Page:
Hanging with Hafen: Lessons from Dr. Dan - Hospital Design
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Hanging with Hafen: Lessons from Dr. Dan


VETERINARY HOSPITAL DESIGN

[Editor’s note: This is the first in a series of monthly columns from veterinary architect Mark Hafen, AIA, co-owner of Animal Arts in Boulder, Colo.]

Dr. Dan was 58 years old when he checked out of this life. His departure was a shock to everybody. I imagine it was a shock to him as well.

Dr. Dan and I go back 26 years. We started out as two strangers trying to do something neither one of us had ever done: build a veterinary clinic. He was the client and I was the greenhorn architect. After 10 months of strife and struggle, we emerged triumphant. We were now fast friends and he had a building to practice medicine in. And to top it off we won a Veterinary Economics Hospital Design Competition Merit Award.

Measured against the megaclinics that are built today, his 3,300-square-foot clinic wasn’t much, but it was important to both of us. Dan was an independent sort, and the building gave him the opportunity to build and practice medicine in his own way. Building that first building was the beginning of a lesson plan I’ve used for 26 years:

Lesson one: People count
Clients are good; friends are better. If you hire an architect but can’t imagine that person as a friend, then you’ve hired the wrong person. The corollary to lesson one: Don’t hire friends or family members—you can’t fire them.

Also, instead of drafting a contract that rivals the World Book Encyclopedia in length and complexity, hire somebody that you can grow to respect and trust and in turn respects you. Frankly, I don’t know what my contract with Dan looked like, but I can’t imagine it was much more then a simple letter.

Lesson two: Building isn’t easy
Designing and building a veterinary facility, no matter what the size, is tough. Dr. Dan and I spent many nights huddled around his kitchen table trying to come up with a plan that worked. A simpler solution would be to hire people who know what they’re doing. This is true for accountants, architects, contractors, and others. But the trick is to hire somebody who will talk with you to explore ideas and options, and not talk at you.

Know also that that even the smart ones screw up sometimes. With Dr. Dan’s clinic, I put his office in a location you couldn’t get to without going through the waiting area. And while this turned out to be a great way to meet and greet clients, I sure as heck won’t do that again!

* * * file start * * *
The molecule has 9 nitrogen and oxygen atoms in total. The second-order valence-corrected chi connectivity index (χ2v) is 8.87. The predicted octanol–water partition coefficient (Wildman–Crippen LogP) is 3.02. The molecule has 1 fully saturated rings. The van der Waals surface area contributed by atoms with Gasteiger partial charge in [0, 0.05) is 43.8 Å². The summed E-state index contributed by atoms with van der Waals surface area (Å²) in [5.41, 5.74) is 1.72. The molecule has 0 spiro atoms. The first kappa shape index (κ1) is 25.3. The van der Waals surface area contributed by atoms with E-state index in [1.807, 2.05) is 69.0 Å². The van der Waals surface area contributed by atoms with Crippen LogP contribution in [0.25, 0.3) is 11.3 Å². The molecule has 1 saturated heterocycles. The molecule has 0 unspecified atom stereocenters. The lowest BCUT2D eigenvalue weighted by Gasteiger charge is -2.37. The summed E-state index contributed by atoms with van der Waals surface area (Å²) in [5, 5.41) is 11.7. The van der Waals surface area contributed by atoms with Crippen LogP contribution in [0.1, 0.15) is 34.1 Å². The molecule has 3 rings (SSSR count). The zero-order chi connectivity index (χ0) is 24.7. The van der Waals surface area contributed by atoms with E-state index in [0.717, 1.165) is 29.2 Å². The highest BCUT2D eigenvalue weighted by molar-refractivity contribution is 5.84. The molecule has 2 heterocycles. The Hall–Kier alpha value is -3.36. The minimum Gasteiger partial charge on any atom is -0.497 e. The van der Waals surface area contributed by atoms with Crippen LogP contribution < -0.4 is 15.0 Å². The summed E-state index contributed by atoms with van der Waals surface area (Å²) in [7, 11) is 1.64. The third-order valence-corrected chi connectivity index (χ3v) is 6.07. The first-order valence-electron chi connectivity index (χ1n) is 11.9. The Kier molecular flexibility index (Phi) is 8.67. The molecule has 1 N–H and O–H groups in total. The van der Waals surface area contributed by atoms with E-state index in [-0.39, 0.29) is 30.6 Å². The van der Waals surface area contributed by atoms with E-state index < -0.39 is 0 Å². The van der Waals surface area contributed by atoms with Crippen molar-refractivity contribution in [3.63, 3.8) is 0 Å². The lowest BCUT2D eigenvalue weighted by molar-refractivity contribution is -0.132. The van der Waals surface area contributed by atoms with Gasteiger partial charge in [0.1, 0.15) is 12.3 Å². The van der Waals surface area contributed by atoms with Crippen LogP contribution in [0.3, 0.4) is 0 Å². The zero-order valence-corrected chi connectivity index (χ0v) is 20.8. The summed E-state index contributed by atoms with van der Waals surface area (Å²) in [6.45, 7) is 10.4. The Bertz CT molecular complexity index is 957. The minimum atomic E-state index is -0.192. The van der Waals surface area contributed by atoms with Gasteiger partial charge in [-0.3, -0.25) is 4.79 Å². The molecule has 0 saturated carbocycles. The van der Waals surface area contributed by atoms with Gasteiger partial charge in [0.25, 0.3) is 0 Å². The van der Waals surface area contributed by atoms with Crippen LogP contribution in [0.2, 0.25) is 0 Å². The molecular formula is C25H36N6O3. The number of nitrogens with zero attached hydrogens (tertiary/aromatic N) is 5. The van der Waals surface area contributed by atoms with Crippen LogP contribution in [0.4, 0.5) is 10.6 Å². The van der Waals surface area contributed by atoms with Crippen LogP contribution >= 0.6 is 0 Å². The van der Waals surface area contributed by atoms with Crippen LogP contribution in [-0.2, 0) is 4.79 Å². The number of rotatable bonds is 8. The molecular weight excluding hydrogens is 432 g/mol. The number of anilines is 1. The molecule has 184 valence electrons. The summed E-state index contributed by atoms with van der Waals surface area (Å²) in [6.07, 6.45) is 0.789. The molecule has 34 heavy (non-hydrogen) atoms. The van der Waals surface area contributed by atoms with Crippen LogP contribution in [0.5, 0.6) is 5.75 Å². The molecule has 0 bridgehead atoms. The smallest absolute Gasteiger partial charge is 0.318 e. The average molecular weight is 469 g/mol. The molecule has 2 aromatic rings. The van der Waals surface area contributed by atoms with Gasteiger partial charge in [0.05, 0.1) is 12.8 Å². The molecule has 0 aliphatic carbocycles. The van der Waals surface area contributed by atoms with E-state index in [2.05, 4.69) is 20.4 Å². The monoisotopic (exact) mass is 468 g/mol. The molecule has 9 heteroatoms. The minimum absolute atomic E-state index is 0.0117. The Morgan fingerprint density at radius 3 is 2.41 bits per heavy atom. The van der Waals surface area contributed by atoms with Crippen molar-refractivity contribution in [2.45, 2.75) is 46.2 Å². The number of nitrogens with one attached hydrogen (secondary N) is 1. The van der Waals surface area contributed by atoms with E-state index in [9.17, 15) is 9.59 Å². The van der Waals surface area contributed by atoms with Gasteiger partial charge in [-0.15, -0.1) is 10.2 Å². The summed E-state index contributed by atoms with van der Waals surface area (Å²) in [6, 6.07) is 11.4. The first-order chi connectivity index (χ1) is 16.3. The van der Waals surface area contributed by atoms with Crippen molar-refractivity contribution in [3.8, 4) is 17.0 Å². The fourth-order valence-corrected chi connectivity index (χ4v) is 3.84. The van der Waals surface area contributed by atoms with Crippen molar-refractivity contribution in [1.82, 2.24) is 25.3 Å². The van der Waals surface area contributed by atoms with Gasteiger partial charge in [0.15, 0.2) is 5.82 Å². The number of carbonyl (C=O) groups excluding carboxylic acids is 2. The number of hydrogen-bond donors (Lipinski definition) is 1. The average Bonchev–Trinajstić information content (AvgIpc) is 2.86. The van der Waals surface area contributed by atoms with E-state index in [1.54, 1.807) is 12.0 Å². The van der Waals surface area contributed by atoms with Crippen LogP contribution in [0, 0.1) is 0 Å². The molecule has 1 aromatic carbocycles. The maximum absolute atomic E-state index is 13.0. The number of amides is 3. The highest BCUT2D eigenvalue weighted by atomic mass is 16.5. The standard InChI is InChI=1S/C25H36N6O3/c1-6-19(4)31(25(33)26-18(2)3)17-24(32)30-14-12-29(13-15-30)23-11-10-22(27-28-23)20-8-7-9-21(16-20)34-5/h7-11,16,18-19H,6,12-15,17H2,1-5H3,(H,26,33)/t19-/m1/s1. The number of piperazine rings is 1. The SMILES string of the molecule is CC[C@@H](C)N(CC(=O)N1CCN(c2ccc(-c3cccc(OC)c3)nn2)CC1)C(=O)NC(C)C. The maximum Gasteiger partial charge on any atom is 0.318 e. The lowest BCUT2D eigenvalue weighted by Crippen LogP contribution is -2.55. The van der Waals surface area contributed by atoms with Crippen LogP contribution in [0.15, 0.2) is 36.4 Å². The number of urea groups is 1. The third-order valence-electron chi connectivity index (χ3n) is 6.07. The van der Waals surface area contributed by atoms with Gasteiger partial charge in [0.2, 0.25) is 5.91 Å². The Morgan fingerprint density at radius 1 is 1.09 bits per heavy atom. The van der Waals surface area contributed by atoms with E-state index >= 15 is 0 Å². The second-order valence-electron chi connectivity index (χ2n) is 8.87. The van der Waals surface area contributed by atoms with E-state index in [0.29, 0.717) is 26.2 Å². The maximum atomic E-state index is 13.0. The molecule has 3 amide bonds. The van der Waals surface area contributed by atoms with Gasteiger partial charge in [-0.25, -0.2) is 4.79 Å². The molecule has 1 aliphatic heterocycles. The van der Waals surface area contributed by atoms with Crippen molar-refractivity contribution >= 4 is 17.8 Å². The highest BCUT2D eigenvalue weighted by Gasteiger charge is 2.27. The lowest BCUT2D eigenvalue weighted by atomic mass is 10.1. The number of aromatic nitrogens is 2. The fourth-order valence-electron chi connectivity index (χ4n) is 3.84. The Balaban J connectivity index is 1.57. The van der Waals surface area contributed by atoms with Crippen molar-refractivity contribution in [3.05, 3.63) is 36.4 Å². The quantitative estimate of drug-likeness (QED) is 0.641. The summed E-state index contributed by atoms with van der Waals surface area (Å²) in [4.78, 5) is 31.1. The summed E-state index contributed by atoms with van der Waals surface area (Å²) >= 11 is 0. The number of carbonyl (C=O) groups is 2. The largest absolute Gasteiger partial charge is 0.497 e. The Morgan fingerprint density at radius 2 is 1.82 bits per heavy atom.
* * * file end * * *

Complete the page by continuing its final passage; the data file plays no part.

Lesson three: Instill your personality
Your clinic should reflect who you are—your values and priorities. We didn’t build Dr. Dan a grand palace because that wasn’t him. Instead, we built a clinic that was straightforward and direct. It was a good place to do an honest day’s work, but to also have fun. In the one-and-a-half-story-tall treatment room, he hung a manila climbing rope like you would find in a junior high school gym. On special occasions, Dr. Dan—an avid kayaker and occasional climber—vented his energy by climbing the rope.

Lesson four: Stuff happens
Even the best-laid plans can go astray. I usually tell my clients that during construction, the natural progression is for things to go from better to worse. The construction process goes back as far as half-naked natives living in mud huts. And frankly, the basics have remained the same. It’s a process of discovery, decision making, delay, compromise, insight, and hopefully euphoria (when you move in). But things don’t always happen in that order. During most jobs, problems grow until one day you wake up and say, “The hell with it.” But it will get better. Every job has a tight spot you have to go through to get to the other side.

One last story before I quit. About a year after Dr. Dan had moved in, I was having one of those days from hell. Everything I saw or touched went badly. In the midst of it, Dr. Dan called.

“Mark, this is Dan.”

“Hey, what’s up?”

“Not much, but we have a problem over here.” I held my breath, and after a dramatic pause he went on. “The roof … it fell in. The clinic is gone.”

Time stopped but my mind raced on. In a half-strangled voice I replied, “OK, we can deal with this. I’ll be right over—I’ve got an idea.”

Then it was Dan’s turn to pause—one-thousand one, one-thousand two, one-thousand three. “Mark, I’m just kidding, everything is fine.” I could have exploded, but instead we fell into uncontrolled laughter. That night we met again for beers.

I had learned again that I can and will get through it.

This brings us back around to lesson one: People count. You have to have the right people in the right place at the right time. We’re all going to miss Dr. Dan, but he taught us a lot before he left. Now it’s our job to carry on.

Thanks, Dan.

Veterinary architect Mark Hafen, AIA, is a Veterinary Economics Editorial Advisory Board member and co-owner of Animal Arts in Boulder, Colo.

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